Unconvinced: Critics dismiss Sargsyan’s arguments on constitutional amendments

 Unconvinced: Critics dismiss Sargsyan’s arguments on constitutional amendments


Critics of the proposed constitutional changes believe President Serzh Sargsyan’s most recent interview in which he tried to defend the controversial reform once again shows that the current head of state seeks to retain his power beyond 2018 when the current Constitution will bar him from running for a third consecutive term.
Levon Zurabyan

Addressing a rally of “No” supporters late on Thursday, opposition Armenian National Congress member Levon Zurabyan said: “In his speech Serzh Sargsyan willy-nilly admitted that this project is for retaining his personal power.”

In his statements made in an interview with representatives of leading television channels aired on Thursday, Sargsyan, however, reiterated that he was not going to occupy a top government post and even be a “shadow” leader if the reform envisaging a transition to a parliamentary form of government is approved and carried out. He did not, however, rule out the prospect of his becoming prime minister if the reform is not approved at the referendum. In any case, the president said he could not speculate on that now when the next parliamentary elections are scheduled to be held in 2017.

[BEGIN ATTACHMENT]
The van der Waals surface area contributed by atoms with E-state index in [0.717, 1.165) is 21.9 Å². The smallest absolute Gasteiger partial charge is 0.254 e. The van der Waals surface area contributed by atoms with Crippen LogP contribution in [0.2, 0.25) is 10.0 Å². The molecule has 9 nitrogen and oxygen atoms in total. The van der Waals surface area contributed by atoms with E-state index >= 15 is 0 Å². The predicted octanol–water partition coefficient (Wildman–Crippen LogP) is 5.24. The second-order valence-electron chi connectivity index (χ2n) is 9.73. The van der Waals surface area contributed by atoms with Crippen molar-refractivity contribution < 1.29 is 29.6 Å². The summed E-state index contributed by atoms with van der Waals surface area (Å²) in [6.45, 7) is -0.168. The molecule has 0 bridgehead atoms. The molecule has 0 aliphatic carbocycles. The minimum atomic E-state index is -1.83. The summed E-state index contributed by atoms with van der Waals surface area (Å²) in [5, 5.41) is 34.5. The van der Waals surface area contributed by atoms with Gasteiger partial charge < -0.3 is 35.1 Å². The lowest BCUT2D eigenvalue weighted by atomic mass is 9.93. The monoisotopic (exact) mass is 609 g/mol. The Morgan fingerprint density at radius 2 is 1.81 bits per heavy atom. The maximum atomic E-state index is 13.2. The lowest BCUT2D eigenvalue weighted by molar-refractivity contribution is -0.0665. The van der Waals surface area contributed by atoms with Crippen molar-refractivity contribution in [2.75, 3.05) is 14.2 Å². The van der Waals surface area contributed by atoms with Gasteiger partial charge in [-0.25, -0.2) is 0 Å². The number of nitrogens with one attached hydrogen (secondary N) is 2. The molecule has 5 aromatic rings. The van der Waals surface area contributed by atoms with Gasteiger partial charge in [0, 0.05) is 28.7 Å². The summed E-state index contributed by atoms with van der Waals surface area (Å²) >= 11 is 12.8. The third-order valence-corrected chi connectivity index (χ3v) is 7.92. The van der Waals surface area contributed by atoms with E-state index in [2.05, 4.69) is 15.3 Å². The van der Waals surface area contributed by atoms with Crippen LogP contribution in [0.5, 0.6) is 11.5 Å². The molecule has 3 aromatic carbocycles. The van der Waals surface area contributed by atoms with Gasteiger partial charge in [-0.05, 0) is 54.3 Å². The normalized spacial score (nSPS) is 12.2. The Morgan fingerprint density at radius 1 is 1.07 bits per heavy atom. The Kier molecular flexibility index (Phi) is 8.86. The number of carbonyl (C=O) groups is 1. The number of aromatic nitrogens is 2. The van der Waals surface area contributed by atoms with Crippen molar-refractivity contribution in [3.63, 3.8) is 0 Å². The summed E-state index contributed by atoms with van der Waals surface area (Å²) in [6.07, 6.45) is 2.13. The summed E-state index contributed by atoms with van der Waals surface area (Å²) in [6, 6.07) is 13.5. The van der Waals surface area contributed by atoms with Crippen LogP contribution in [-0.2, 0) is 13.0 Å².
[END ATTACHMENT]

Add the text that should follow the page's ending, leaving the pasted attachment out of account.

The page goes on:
But leading opposition groups campaigning against the changes remain unconvinced. “Today, the entire nation rejects the constitutional changes, because all people first of all reject Serzh Sargsyan,” he said.

“The most important thing is that we have accomplished the goal for which we started this whole process. If you remember, the Armenian National Congress formulated this goal still last summer – to turn the referendum on constitutional amendments into a vote of no confidence in the regime.”

Meanwhile, at least one organization also reacted to President Sargsyan’s remarks, in particular concerning the 2013 presidential election.

The Europe in Law Association (ELA) human rights NGO said that the statement made by the president regarding the number of complaints after that vote did not correspond to the reality.

In particular, the ELA referred to Sargsyan’s statement that 30,000 people had an opportunity to monitor the 2013 presidential election, and 14,500 of them were opposition members and represented parties. Sargsyan went on to say that there was only one complaint filed then. “If we rigged the elections, why weren’t there any complaints? Why the violations that they see are not registered?” the president said.

“The Europe in Law Association Human Rights NGO alone, monitoring with 14 observers the vote at 14 polling stations in the Ararat region presented several dozen applications and complaints connected with the violations it observed, and addressed them to different administrative and law enforcement bodies, including the courts of the Republic of Armenia. There was no efficient investigation on any of them,” the organization stated.